A Nevada rancher who refuses to pay for grazing his cattle on federal land, Bundy belongs to the far-right, anti-government fringe. I’m talking about the kind of people who deny the federal government has any legitimacy and expect black helicopters to land any minute. This worldview has found a home in the tea party movement, which harbors — let’s be honest — a racist strain.

This is not to say that all or most tea party adherents share Bundy’s ugly prejudices. But it has been obvious since the movement emerged that some tea partyers do. Media-savvy leaders eventually convinced those attending rallies to leave the racist placards at home, but such discretion says nothing about what remains in those people’s hearts and minds.

Racist words from Donald Sterling, a real estate mogul who owns the Los Angeles Clippers, also should have been less than surprising. In 2009, Sterling agreed to pay $2.73 million to settle a Justice Department lawsuit alleging discrimination against African American and Latino tenants in his apartment buildings. In an earlier discrimination suit, settled for an undisclosed sum, one of his property managers quoted Sterling as saying of black tenants in general that “they smell, they’re not clean.”

Still, the recording of the alleged conversation between the 80-year-old Sterling — there has been no denial that it’s his voice — and his young girlfriend dominated the weekend’s news, perhaps because it was not only racist but truly weird.

“It bothers me a lot that you want to broadcast that you’re associating with black people,” the voice believed to be Sterling’s says to the girlfriend, V. Stiviano — who is of mixed African American and Mexican heritage.

Sterling apparently believes that since Stiviano is light-skinned and has straight hair, no one has to know that she is part black — if only she would stop posting photos of herself with African Americans, such as basketball legend Earvin “Magic” Johnson, on Instagram. He instructs her not to bring Johnson to Clippers games.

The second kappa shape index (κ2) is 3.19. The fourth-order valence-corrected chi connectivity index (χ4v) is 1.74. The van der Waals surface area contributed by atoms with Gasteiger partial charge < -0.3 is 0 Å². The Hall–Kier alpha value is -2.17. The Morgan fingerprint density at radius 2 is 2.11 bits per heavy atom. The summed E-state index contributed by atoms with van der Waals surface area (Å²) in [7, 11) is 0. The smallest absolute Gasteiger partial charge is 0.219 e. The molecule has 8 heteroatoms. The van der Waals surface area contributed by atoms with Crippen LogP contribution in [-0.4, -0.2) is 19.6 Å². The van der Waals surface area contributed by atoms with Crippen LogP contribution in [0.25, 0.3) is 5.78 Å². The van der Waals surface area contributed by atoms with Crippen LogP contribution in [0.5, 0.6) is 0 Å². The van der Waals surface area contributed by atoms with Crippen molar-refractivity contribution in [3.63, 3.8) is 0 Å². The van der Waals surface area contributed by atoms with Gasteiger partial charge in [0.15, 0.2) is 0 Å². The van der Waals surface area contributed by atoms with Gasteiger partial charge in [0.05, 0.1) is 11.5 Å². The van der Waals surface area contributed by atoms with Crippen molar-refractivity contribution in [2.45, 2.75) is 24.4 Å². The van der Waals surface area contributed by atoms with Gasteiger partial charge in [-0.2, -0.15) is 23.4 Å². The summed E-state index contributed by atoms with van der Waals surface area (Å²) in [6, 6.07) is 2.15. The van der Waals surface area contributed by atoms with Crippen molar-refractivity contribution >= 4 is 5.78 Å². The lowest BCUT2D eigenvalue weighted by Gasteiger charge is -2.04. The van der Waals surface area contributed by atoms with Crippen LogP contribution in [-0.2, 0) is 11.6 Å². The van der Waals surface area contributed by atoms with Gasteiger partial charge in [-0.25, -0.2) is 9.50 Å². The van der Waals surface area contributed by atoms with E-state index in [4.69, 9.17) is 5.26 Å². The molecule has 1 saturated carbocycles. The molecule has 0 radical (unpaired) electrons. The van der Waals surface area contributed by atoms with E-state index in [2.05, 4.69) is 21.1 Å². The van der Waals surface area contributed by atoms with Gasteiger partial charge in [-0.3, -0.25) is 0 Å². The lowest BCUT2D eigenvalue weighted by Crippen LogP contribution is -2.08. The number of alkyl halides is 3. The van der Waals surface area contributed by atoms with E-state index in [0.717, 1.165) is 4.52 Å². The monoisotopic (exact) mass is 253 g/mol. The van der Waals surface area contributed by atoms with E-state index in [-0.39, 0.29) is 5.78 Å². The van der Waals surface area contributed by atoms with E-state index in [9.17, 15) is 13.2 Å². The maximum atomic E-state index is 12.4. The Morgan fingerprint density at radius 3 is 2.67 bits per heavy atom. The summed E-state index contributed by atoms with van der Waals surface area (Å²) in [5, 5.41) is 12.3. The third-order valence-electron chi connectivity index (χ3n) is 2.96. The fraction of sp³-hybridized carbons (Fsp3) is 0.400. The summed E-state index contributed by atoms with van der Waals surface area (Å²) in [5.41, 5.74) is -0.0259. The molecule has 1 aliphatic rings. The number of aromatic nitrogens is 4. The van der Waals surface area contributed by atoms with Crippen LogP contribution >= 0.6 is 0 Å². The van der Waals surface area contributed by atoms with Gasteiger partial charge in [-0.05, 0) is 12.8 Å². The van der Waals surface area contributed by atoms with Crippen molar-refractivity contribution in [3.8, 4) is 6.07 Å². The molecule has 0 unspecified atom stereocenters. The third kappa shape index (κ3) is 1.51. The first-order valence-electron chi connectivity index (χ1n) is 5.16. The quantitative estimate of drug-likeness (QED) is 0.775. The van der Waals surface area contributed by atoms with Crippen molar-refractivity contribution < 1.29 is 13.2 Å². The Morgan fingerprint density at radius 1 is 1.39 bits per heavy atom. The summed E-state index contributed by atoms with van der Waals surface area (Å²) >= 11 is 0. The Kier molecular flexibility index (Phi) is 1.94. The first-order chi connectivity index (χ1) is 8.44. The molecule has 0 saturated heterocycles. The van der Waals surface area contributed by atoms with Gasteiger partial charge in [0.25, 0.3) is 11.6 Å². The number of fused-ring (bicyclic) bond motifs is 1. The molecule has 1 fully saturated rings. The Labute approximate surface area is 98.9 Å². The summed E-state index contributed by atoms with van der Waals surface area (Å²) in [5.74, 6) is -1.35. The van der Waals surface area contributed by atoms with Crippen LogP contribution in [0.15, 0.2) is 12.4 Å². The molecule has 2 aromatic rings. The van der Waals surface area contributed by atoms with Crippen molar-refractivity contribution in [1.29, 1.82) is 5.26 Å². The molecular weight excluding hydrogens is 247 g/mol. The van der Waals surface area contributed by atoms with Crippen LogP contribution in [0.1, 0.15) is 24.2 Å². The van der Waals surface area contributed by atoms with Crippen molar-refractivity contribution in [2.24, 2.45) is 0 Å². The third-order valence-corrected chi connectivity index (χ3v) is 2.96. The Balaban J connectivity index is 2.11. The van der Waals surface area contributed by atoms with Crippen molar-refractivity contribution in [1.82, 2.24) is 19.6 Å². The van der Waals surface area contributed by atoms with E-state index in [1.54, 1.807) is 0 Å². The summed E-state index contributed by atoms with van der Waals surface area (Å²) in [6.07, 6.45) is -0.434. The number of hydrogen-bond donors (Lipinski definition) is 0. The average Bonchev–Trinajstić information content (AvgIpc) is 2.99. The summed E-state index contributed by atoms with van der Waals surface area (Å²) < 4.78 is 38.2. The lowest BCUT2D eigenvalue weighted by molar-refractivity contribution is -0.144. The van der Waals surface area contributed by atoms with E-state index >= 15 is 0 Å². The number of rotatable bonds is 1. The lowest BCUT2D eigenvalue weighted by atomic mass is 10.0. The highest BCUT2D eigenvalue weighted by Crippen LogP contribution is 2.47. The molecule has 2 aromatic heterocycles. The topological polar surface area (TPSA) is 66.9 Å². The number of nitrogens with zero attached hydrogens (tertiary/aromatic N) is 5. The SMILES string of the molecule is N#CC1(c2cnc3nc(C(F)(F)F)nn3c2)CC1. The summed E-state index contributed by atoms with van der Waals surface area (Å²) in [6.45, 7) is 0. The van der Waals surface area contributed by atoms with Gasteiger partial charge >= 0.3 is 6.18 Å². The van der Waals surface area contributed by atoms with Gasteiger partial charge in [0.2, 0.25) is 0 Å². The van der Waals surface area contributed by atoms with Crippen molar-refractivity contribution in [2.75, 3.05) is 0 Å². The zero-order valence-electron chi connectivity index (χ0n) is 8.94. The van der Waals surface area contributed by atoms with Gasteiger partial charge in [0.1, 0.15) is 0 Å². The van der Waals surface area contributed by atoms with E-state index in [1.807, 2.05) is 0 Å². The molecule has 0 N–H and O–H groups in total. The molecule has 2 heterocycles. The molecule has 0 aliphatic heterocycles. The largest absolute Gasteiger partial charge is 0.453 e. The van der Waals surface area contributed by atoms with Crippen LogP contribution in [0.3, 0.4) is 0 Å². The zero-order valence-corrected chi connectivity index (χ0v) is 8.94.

Throughout the recorded conversation, which was obtained by TMZ.com, Sterling is unable to grasp why a black woman might resist his demand that she not be photographed with other black people. He apparently views racial segregation, at least in public, as the way things still ought to be.

Sterling’s racism has the National Basketball Association in an uproar — understandably, given that nearly 80 percent of the league’s players are black. Even Obama, midway through a trip to Asia, felt the need to comment on what he called Sterling’s “incredibly offensive racist statements.” He said Sterling was advertising his “ignorance.”

But something more sinister than cluelessness was involved. Sterling made clear in the conversation with Stiviano that African Americans were unwelcome in his “culture.” This is old-fashioned “separate-but-equal” racism, pure and simple.

The Republican Party, Fox News and a majority of the Supreme Court would like to believe such naked prejudice is history. Yet some big-city school systems are as segregated as they were in the 1960s. Leading public universities are admitting fewer black students than a decade ago. The black-white wealth gap has grown in recent years. Blacks are no more likely than whites to use illegal drugs, yet about four times more likely to be arrested and jailed for it.

No, racism isn’t back. It never went away.

 

By: Eugene Robinson, Opinion Writer, The Washington Post, April 28, 2014

April 29, 2014 Posted by | Discrimination, Racism | , , , , , , , , , | Leave a comment